Needless to say I SPEAKA TOO MUCHE, UPSETTE THE ITALIAN PERSONA and my family, but the meal cost a lot and I didn’t really get what I thought I would get. Maybe I’ll tell you another time what my cotoletti looked and tasted like ... should have stuck with something fishy. Thanks for a lovely post, Terry!

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    1. Thanks for reading and commenting, Mareth! And good for you - you have a right to know what you are putting inside you, especially if paying OTT prices for it. Before I was a vegan I always had fish when eating out, too. Just because I loved it!

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  12. I LOVE this blog. I was brought up in the catering industry where you had your fingers chopped off if you wore nail varnish and had your hair tied back at all times. I see a lot of cookery programmes on TV where people don't even follow basic hygiene rules and it drives me insane!

    I digress...it seems that the industry can't just provide us with our meal any more. Even Subway advertises for 'Sandwich artists'. What is that all about? I blame nouvelle cuisine.

    I also have to admit that, after being veggie for 2 years, last Christmas was my downfall...I missed the turkey too much and am now a pollotarian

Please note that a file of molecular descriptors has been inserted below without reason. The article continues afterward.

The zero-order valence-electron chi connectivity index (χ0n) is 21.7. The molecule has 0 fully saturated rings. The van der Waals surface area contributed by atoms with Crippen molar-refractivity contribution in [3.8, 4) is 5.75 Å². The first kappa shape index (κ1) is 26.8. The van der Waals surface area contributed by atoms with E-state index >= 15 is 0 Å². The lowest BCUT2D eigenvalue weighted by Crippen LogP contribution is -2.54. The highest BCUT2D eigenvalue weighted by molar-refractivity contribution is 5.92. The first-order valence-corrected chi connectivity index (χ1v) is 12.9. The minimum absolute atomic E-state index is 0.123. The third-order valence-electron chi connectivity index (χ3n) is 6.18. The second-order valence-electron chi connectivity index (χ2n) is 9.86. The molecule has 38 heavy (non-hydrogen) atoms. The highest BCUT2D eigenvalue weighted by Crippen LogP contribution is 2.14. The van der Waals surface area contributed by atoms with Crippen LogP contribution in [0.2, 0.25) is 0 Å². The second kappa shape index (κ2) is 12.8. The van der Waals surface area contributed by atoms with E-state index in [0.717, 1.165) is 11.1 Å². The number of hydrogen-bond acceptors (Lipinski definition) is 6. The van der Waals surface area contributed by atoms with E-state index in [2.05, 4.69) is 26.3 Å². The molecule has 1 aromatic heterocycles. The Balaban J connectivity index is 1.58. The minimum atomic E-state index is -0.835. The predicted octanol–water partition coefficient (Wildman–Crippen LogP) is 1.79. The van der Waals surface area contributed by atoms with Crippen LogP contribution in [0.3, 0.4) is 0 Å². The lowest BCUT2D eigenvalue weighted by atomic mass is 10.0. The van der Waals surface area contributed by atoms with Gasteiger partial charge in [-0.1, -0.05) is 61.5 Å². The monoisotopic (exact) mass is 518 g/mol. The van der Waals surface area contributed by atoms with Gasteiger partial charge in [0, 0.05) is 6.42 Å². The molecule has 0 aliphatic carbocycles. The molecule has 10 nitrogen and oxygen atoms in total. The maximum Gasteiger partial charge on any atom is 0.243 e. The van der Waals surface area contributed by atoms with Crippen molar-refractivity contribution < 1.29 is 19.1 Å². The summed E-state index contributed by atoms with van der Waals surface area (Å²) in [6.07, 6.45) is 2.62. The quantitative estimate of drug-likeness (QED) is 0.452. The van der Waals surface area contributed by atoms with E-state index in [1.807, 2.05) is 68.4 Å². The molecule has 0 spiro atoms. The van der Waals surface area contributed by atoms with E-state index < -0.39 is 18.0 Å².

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    1. Yes, it drives me nuts that you can't just get a decent, well cooked mean without it being 'ponced about' with!!!!

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  13. We were living in the north of England, and going out to dinner was torture. The wait staff were indignant that they were expected to "serve" us...so they didn't. We'd wait literally for hours for service, only to be informed that there could never be any deviation from the menu, ice in any form, or anything resembling a friendly face. When we finally realized that we were leaving the country to go out to dinner, we gave up an moved to Scotland. There (and I'm so not making this up) in the first restaurant we entered, the smiling waitress told my hesitant Hub, "You can have it however you want." I thought he might kiss her.